It might not come as a surprise that the most famous craft cannabis regions are also where the biggest volume of legal cannabis sales come from. California and Canada accounted for nearly 38% in global market share in 2017:
- Worldwide sales: $9.5 billion
- California sales: $3 billion
- Rest of U.S. sales: $5.5 billion
- Canada sales: $0.6 billion
- Rest of world: $0.4 billion
These two areas have a foothold in cannabis sales, and with recreational legalization unfolding in both – and 75 million people living between the two jurisdictions – it will only continue to grow.
Opening the Doors
Following nation-wide legalization in Canada and an increasing number of states in the U.S., the continent is facing a cannabis shortage. Why? As it turns out, while craft growers are abundant, they still face regulatory hurdles in order to move from the “gray” underground market into launching legal operations.
Craft cannabis could be a cornerstone for industry growth, but its growers have been in the shadows for a long time. As cannabis gains momentum, tapping into the huge network of craft growers will be key for success.
How the Modern Consumer is Different
We all have a stereotypical image of the average consumer – but is it an accurate one? Meet the modern consumer, and what it means for business.
How the Modern Consumer is Different
There is a prevailing wisdom that says the stereotypical American consumer can be defined by certain characteristics.
Based on what popular culture tells us, as well as years of experiences and data, we all have an idea of what the average consumer might look for in a house, car, restaurant, or shopping center.
But as circumstances change, so do consumer tastes – and according to a recent report by Deloitte, the modern consumer is becoming increasingly distinct from those of years past. For us to truly understand how these changes will affect the marketplace and our investments, we need to rethink and update our image of the modern consumer.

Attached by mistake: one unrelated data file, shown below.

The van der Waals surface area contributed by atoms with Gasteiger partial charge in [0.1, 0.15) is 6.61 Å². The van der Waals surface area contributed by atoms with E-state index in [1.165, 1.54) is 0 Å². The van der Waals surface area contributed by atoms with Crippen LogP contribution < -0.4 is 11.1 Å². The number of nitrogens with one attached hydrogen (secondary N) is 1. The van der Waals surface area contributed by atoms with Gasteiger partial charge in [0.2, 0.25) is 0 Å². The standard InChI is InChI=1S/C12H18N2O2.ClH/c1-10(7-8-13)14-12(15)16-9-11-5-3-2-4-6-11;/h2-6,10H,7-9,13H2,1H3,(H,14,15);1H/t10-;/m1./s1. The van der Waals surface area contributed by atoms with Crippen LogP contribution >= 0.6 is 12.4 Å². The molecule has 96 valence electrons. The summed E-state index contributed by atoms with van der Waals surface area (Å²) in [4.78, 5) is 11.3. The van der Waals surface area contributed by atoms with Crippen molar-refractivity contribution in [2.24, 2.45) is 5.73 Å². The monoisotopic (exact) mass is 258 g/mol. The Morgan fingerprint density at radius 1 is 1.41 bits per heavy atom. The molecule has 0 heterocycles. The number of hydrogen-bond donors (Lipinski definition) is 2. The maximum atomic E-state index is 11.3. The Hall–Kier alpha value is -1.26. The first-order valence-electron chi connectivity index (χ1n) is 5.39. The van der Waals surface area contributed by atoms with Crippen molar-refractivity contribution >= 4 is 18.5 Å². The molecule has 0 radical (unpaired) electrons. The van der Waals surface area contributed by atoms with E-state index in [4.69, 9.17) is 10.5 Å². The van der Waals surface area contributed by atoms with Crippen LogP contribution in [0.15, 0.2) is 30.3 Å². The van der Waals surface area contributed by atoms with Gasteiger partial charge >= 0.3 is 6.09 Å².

A Changing Consumer Base
In their analysis, Deloitte leans heavily on big picture demographic and economic factors to help in summarizing the three major ways in which consumers are changing.
Here are three ways the new consumer is different than in years past:
1. Increasingly Diverse
In terms of ethnicity, the Baby Boomers are 75% white, while the Millennial generation is 56% white. This diversity also transfers to other areas as well, such as sexual and gender identities.
Not surprisingly, future generations are expected to be even more heterogeneous – Gen Z, for example, identifies as being 49% non-white.
2. Under Greater Financial Pressure
Today’s consumers are more educated than ever before, but it’s come at a stiff price. In fact, the cost of education has increased by 65% between 2007 and 2017, and this has translated to a record-setting $1.5 trillion in student loans on the books.
Other costs have mounted as well, leaving the bottom 80% of consumers with effectively no increase in discretionary income over the last decade. To make matters worse, if you single out just the bottom 40% of earners, they actually have less discretionary income to spend than they did back in 2007.
3. Delaying Key Life Milestones
Getting married, having children, and buying a house all have one major thing in common: they can be expensive.
The average person under 35 years old has a 34% lower net worth than they would have had in the 1990s, making it harder to tackle typical adult milestones. In fact, the average couple today is marrying eight years later than they did in 1965, while the U.S. birthrate is at its lowest point in three decades. Meanwhile, homeownership for those aged 24-32 has dropped by 9% since 2005.
A New Landscape for Business?
The modern consumer base is more diverse, but also must deal with increased financial pressures and a delayed start in achieving traditional milestones of adulthood. These demographic and economic factors ultimately have a ripple effect down to businesses and investors.
How do these big picture changes impact your business or investments?
Markets5 months ago
The Jeff Bezos Empire in One Giant Chart
Maps7 months ago
Mercator Misconceptions: Clever Map Shows the True Size of Countries
Advertising4 months ago
Meet Generation Z: The Newest Member to the Workforce
Misc6 months ago
24 Cognitive Biases That Are Warping Your Perception of Reality
Advertising3 months ago
How the Tech Giants Make Their Billions
Technology5 months ago
The 20 Internet Giants That Rule the Web
Environment4 months ago
The World’s 25 Largest Lakes, Side by Side
Chart of the Week5 months ago
Chart: The World’s Largest 10 Economies in 2030